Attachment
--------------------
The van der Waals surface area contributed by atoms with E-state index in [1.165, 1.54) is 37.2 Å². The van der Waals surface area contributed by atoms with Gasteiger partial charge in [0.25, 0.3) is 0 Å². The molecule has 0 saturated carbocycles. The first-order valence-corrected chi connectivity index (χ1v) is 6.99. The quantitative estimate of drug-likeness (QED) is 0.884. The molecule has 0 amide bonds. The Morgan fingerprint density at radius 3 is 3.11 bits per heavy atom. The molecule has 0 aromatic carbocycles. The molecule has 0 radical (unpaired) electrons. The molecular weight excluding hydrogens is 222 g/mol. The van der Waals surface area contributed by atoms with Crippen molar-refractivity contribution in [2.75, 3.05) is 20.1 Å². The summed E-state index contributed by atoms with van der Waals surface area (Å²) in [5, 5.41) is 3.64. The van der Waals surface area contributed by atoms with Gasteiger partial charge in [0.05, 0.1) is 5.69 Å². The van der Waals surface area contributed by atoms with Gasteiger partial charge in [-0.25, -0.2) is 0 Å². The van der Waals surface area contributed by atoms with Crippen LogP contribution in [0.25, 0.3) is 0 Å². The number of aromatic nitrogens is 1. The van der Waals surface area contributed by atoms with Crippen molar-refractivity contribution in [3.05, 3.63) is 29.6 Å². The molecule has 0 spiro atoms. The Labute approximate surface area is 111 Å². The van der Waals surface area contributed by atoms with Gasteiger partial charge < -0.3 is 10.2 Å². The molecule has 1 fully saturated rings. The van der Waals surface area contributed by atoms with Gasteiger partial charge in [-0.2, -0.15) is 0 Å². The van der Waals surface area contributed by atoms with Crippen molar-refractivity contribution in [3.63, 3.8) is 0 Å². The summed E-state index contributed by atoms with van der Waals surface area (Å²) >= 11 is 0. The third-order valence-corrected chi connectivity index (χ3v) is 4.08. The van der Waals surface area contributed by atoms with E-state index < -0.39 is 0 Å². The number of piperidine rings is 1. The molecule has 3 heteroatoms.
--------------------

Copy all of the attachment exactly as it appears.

The van der Waals surface area contributed by atoms with E-state index in [1.165, 1.54) is 37.2 Å². The van der Waals surface area contributed by atoms with Gasteiger partial charge in [0.25, 0.3) is 0 Å². The molecule has 0 saturated carbocycles. The first-order valence-corrected chi connectivity index (χ1v) is 6.99. The quantitative estimate of drug-likeness (QED) is 0.884. The molecule has 0 amide bonds. The Morgan fingerprint density at radius 3 is 3.11 bits per heavy atom. The molecule has 0 aromatic carbocycles. The molecule has 0 radical (unpaired) electrons. The molecular weight excluding hydrogens is 222 g/mol. The van der Waals surface area contributed by atoms with Crippen molar-refractivity contribution in [2.75, 3.05) is 20.1 Å². The summed E-state index contributed by atoms with van der Waals surface area (Å²) in [5, 5.41) is 3.64. The van der Waals surface area contributed by atoms with Gasteiger partial charge in [0.05, 0.1) is 5.69 Å². The van der Waals surface area contributed by atoms with Gasteiger partial charge in [-0.25, -0.2) is 0 Å². The van der Waals surface area contributed by atoms with Crippen LogP contribution in [0.25, 0.3) is 0 Å². The number of aromatic nitrogens is 1. The van der Waals surface area contributed by atoms with Crippen molar-refractivity contribution in [3.05, 3.63) is 29.6 Å². The molecule has 0 spiro atoms. The Labute approximate surface area is 111 Å². The van der Waals surface area contributed by atoms with Gasteiger partial charge < -0.3 is 10.2 Å². The molecule has 1 fully saturated rings. The van der Waals surface area contributed by atoms with Gasteiger partial charge in [-0.2, -0.15) is 0 Å². The van der Waals surface area contributed by atoms with Crippen molar-refractivity contribution in [3.63, 3.8) is 0 Å². The summed E-state index contributed by atoms with van der Waals surface area (Å²) >= 11 is 0. The third-order valence-corrected chi connectivity index (χ3v) is 4.08. The van der Waals surface area contributed by atoms with E-state index < -0.39 is 0 Å². The number of piperidine rings is 1. The molecule has 3 heteroatoms.